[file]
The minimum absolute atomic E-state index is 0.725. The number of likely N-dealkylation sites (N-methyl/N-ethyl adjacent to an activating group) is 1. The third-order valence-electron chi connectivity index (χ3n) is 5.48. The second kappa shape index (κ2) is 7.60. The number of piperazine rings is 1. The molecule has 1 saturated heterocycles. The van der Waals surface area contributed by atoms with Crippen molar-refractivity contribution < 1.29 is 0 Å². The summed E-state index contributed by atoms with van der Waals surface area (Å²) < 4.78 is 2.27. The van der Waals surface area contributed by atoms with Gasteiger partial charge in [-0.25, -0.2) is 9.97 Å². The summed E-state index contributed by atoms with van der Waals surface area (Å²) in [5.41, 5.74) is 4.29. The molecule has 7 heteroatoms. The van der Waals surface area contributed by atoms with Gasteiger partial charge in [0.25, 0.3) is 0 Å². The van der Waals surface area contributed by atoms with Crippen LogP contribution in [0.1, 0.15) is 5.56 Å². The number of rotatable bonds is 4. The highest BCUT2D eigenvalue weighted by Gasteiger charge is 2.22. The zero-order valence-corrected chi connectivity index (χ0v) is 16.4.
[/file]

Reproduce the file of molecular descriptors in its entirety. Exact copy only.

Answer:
The minimum absolute atomic E-state index is 0.725. The number of likely N-dealkylation sites (N-methyl/N-ethyl adjacent to an activating group) is 1. The third-order valence-electron chi connectivity index (χ3n) is 5.48. The second kappa shape index (κ2) is 7.60. The number of piperazine rings is 1. The molecule has 1 saturated heterocycles. The van der Waals surface area contributed by atoms with Crippen molar-refractivity contribution < 1.29 is 0 Å². The summed E-state index contributed by atoms with van der Waals surface area (Å²) < 4.78 is 2.27. The van der Waals surface area contributed by atoms with Gasteiger partial charge in [-0.25, -0.2) is 9.97 Å². The summed E-state index contributed by atoms with van der Waals surface area (Å²) in [5.41, 5.74) is 4.29. The molecule has 7 heteroatoms. The van der Waals surface area contributed by atoms with Gasteiger partial charge in [0.25, 0.3) is 0 Å². The van der Waals surface area contributed by atoms with Crippen LogP contribution in [0.1, 0.15) is 5.56 Å². The number of rotatable bonds is 4. The highest BCUT2D eigenvalue weighted by Gasteiger charge is 2.22. The zero-order valence-corrected chi connectivity index (χ0v) is 16.4.